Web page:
MH: Can you give an example of offering a service for which you receive no reimbursement?
Safyer: If you went to our emergency rooms, which collectively see 650,000 visits a year, all of them have a nurse practitioner whose sole job is to identify people who we can divert their admission and not have them admitted to the hospital. Maybe they need a catheterization the next day;
“Walking the walk to me means moving the care from being fragmented to focus on … primary care, community care, home health and even care management.”
maybe they need a shelter to live in; maybe they need their medicines renewed. In a lot of other places, they would get admitted.
The nurse practitioner walks around with an iPad that’s connected to the information system that red flags individuals who are at risk of being admitted and can be provided with services to prevent that admission. We do that because our beds are full anyway. But, more importantly, we’re driving toward one outcome, one culture.
MH: New York state is in the second year of a major overhaul of its Medicaid program. How has it affected your ability to do the kinds of things you’re trying to do in population health?
Safyer: It’s a terrific program. The state made very large savings over the past six years in Medicaid. So we got a 1115 waiver from the federal government that took about half the savings and gave them back to us to invest in transforming the healthcare system … to move in this direction of population health. To a large extent, that’s happening.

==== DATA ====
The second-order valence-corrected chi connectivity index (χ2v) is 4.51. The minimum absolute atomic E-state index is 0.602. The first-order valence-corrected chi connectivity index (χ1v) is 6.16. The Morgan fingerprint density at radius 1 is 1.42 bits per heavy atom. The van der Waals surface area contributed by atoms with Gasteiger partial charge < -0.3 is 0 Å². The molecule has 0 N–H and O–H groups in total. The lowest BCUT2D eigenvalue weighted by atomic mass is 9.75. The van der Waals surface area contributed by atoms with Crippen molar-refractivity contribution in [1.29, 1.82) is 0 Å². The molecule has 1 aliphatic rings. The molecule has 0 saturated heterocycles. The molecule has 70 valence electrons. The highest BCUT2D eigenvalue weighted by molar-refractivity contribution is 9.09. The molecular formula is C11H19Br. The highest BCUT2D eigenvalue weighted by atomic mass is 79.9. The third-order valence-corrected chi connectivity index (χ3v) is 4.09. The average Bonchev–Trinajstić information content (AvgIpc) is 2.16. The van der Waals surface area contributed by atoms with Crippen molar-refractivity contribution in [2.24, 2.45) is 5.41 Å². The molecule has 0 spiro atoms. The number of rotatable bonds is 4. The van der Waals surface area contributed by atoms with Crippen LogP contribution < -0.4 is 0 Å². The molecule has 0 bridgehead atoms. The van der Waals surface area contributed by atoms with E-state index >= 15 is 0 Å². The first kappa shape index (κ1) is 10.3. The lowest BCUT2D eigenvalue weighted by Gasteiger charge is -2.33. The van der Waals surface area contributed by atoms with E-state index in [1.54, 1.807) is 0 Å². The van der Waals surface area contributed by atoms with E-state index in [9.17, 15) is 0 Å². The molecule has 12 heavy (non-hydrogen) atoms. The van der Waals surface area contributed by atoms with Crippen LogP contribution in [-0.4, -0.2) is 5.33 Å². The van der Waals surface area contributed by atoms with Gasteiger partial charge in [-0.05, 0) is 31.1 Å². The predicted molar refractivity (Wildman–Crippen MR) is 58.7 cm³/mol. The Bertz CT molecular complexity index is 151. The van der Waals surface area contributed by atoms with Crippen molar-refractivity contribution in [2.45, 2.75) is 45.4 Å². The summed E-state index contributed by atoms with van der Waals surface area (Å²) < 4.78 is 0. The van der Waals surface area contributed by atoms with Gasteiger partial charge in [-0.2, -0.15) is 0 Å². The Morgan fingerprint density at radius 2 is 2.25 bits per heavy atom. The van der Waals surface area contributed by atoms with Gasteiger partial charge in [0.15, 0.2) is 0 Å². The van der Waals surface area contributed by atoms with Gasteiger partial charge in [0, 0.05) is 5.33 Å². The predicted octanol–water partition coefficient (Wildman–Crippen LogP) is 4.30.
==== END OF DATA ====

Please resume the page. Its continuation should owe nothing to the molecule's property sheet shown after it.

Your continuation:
MH: Montefiore has expanded into Westchester County and the Hudson Valley. What’s the strategy?
Safyer: At its very essence it’s to build a healthcare delivery system in a region that that has 3 million individuals. We believe that if we build that out, 1 million of them will be in one way or another in a population health insured model. We believe that we have the scale to ramp up.
MH: Do you see network competition coming to New York?
Safyer: This is New York, so there will be competition. Competition is healthy.
MH: Where will it happen? You’re not going to see major competition in the Bronx. Montefiore is so dominant.
Safyer: Manhattan is going to be a very competitive marketplace. You’re seeing that.
That has a lot to do with the high amount of commercial insurance there, and this is not news to anybody.
There’s going to be a lot of competition on Long Island and in Westchester, there’s no question about it. Pretty much everybody has got some turf and is building scale.
All of us have slightly different models or radically different models. We’re all affiliated with medical schools.
MH: Turning back to population health, was the government’s accountable care organization program flawed?
Safyer: That’s a good question. The Pioneer ACO was called pioneer because it was in institutions and organizations that were most ready to take risk. We were one of 32 and we remain in the program. We have led the savings and have led the quality outcomes throughout that whole period of time. We’re in our fifth year now. It will bridge into something new called Next Gen.
I think the ultimate destination is true capitation. They should continue, and they should do it aggressively. MACRA (the new physician reimbursement program) and some other things are moving in that same direction.